Summary:  When Marie Curie was born in 1867 Poland, life was difficult.  She had a loving family, but her mother and older sister died when she was still a child.  She and another sister, Bronya, wanted to go to the Sorbonne in Paris, but the family could only afford to send one of them.  Bronya went first, became a doctor, and supported Marie when she was through. Not only did Marie complete degrees in physics and math at the top of her class, but she met another brilliant scientist, Pierre Curie.  They married and pursued their work together, unlocking the secrets of uranium and radium. They won the Nobel Prize in physics; after Pierre’s tragic death, Marie continued their work and won another Nobel in chemistry. The dangers of radiation were unknown at the time (illustrated on the two pages showing women drinking radium and using it in beauty products), and Marie eventually died at the age of 66 from her long exposure to it.  40 pages; grades 1-5.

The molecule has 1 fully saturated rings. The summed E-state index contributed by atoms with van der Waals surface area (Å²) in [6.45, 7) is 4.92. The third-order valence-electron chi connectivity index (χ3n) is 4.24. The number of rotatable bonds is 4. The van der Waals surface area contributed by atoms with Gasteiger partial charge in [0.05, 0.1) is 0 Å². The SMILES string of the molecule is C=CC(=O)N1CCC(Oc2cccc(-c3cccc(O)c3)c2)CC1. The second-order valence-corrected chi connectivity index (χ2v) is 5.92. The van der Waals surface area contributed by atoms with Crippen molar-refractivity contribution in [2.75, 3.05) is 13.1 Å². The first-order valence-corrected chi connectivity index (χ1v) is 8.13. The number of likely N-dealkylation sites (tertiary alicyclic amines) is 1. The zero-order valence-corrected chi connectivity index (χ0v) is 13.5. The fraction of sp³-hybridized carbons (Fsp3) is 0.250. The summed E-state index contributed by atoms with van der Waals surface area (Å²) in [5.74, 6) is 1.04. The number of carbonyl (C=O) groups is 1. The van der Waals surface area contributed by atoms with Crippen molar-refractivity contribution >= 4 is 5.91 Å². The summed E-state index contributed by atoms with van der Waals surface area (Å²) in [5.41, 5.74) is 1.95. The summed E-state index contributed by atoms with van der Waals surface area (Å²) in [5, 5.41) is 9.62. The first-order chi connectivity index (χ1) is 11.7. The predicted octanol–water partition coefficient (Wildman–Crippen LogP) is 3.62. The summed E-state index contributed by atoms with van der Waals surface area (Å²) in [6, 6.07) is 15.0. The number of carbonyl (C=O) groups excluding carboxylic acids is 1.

Pros:  An excellent introduction to Marie Curie’s life; complete, but straightforward enough for primary graders.  Demi’s illustrations are gorgeous, especially the patterns she uses for clothing, curtains, and carpets.

Cons:  Spending four years trying to determine the atomic weight of radium sounds like kind of a drag.